Institute for War and Peace Reporting | Giving Voice, Driving Change

Belgrade 'Edges' Towards Tribunal Co-operation

The Yugoslav authorities seem to be changing their previously hostile attitude towards the international war crimes tribunal
By Danica Vucenic

The new Yugoslav administration appears to have adopted a more conciliatory approach to the war crimes tribunal, but its unlikely to commit itself to cooperation with the international court before next month's general election.


President Vojislav Kostunica has long refused face-to-face talks with chief prosecutor Carla del Ponte and insisted that cooperation with the tribunal was not a priority.


But last week he granted del Ponte a visa to travel to Belgrade to reopen the tribunal's office in the capital and signaled that he might be prepared to assist the court. Addressing the European parliament last week, Kostunica said, "Anything that brings us closer to the truth is something one should support."


The international community has so far waited patiently for the new authorities to consolidate themselves. It has refrained from exerting serious pressure on Belgrade to extradite Hague indictees. But this may change after the Serbian elections on December 23.


The Democratic Opposition of Serbia, DOS, is expected to trounce Milosevic's Socialist Party, SPS, and take control of the republican government.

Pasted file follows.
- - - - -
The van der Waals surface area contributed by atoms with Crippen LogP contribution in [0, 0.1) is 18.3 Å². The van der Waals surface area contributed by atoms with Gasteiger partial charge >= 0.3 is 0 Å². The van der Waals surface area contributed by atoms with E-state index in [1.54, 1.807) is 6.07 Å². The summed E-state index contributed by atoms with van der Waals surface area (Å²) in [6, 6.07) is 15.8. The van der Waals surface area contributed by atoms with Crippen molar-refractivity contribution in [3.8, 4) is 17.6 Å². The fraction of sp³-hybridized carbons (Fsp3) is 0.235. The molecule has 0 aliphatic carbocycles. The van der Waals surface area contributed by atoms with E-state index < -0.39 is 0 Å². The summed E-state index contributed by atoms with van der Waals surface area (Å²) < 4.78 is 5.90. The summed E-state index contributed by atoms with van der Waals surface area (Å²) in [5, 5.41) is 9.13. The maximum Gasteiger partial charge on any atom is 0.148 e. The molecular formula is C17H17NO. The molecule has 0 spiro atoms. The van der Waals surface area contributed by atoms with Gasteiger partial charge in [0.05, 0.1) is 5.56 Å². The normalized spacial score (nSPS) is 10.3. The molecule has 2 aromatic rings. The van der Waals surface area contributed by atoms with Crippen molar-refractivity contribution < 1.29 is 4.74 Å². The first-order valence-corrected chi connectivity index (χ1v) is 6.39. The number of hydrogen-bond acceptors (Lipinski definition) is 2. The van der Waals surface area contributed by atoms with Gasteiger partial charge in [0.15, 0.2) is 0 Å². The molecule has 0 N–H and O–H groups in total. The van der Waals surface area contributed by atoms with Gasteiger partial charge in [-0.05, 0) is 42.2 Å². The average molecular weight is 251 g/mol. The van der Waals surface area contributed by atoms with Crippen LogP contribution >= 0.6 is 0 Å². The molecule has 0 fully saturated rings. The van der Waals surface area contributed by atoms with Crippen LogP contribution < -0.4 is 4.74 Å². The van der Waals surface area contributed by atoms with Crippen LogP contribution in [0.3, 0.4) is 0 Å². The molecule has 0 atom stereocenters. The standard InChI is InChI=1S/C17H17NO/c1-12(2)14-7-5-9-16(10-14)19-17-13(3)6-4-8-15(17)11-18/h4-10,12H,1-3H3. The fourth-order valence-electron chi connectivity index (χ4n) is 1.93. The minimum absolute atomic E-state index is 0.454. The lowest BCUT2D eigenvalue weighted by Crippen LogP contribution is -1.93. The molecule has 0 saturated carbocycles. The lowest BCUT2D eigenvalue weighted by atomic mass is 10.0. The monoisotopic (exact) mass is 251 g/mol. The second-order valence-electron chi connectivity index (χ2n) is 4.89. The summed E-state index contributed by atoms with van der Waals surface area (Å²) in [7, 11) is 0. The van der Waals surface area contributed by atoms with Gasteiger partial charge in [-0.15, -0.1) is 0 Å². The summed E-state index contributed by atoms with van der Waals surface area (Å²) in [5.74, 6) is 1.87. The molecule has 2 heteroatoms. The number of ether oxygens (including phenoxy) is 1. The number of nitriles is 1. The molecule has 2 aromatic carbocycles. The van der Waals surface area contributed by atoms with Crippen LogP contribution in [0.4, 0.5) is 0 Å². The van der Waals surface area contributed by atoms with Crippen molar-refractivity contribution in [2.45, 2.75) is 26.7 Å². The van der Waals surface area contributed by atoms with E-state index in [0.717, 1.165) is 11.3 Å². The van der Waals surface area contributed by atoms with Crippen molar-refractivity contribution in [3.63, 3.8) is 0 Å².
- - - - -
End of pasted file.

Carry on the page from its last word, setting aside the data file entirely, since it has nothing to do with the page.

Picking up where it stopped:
At present, the division of power within the transitional coalition government - in which each ministerial post is shared by officials from the three ruling parties, the SPS, DOS and the Serbian Renewal Movement, SPO - means agreement over a subject as controversial as the tribunal is well nigh impossible.


On November 17, the Beta news agency in Belgrade reported the SPS interior minister Slobodan Tomovic had called for all Hague indictees in Serbia to be afforded police protection, against possible kidnapping by bounty-hunters. "[They] must have security at least until the elections and until it is decided what will happen," Tomovic said. There has been no response as yet from Kostunica and DOS and SPO interior ministers.


DOS itself comprises 18 different parties, all with different agendas. Even after December 23, it is unlikely the new government will arrive at a uniform policy towards the international tribunal.


The new federal minister for national minorities, Rasim Ljajic, a Bosnian Muslim from the Sandzak, says The Hague court has yet to be mentioned at federal cabinet meetings. "I am not sure there exists a complete consensus in the federal government over the issue," he said.


But almost daily, federal officials say Yugoslavia has nothing against assisting the tribunal. Milan St. Protic, the new mayor of Belgrade and a DOS deputy in the federal parliament, said recently that cooperating with the court is an obligation for all United Nations member countries.


He was speaking at a meeting in Strasbourg at which Yugoslavia was seeking admission to the Council of Europe.


"I cannot see why we should avoid such cooperation," St. Protic said. "In any case we accept the tribunal opening an office."